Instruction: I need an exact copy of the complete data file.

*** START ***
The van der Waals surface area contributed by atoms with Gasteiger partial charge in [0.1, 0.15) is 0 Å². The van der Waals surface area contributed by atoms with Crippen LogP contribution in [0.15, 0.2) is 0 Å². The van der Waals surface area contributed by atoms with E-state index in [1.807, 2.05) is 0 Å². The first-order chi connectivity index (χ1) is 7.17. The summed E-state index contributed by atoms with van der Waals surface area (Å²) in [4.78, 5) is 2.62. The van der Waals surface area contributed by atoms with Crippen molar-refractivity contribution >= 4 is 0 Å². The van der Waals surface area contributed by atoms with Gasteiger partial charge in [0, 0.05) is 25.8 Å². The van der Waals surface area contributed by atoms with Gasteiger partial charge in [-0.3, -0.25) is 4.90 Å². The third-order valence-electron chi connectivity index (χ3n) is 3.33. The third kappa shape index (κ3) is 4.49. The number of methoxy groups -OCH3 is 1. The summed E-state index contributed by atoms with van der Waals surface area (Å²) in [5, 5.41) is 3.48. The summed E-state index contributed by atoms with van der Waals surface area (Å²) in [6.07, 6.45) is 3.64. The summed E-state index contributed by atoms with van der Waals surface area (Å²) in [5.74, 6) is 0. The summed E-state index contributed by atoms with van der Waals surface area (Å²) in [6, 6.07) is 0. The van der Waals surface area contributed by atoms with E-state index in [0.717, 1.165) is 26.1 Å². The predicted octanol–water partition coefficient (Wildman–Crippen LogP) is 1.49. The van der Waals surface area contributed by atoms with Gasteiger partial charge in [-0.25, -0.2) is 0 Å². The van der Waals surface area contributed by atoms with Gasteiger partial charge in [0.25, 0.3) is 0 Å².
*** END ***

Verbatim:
The van der Waals surface area contributed by atoms with Gasteiger partial charge in [0.1, 0.15) is 0 Å². The van der Waals surface area contributed by atoms with Crippen LogP contribution in [0.15, 0.2) is 0 Å². The van der Waals surface area contributed by atoms with E-state index in [1.807, 2.05) is 0 Å². The first-order chi connectivity index (χ1) is 7.17. The summed E-state index contributed by atoms with van der Waals surface area (Å²) in [4.78, 5) is 2.62. The van der Waals surface area contributed by atoms with Crippen molar-refractivity contribution >= 4 is 0 Å². The van der Waals surface area contributed by atoms with Gasteiger partial charge in [0, 0.05) is 25.8 Å². The van der Waals surface area contributed by atoms with Gasteiger partial charge in [-0.3, -0.25) is 4.90 Å². The third-order valence-electron chi connectivity index (χ3n) is 3.33. The third kappa shape index (κ3) is 4.49. The number of methoxy groups -OCH3 is 1. The summed E-state index contributed by atoms with van der Waals surface area (Å²) in [5, 5.41) is 3.48. The summed E-state index contributed by atoms with van der Waals surface area (Å²) in [6.07, 6.45) is 3.64. The summed E-state index contributed by atoms with van der Waals surface area (Å²) in [5.74, 6) is 0. The summed E-state index contributed by atoms with van der Waals surface area (Å²) in [6, 6.07) is 0. The van der Waals surface area contributed by atoms with E-state index in [0.717, 1.165) is 26.1 Å². The predicted octanol–water partition coefficient (Wildman–Crippen LogP) is 1.49. The van der Waals surface area contributed by atoms with Gasteiger partial charge in [-0.25, -0.2) is 0 Å². The van der Waals surface area contributed by atoms with Gasteiger partial charge in [0.25, 0.3) is 0 Å².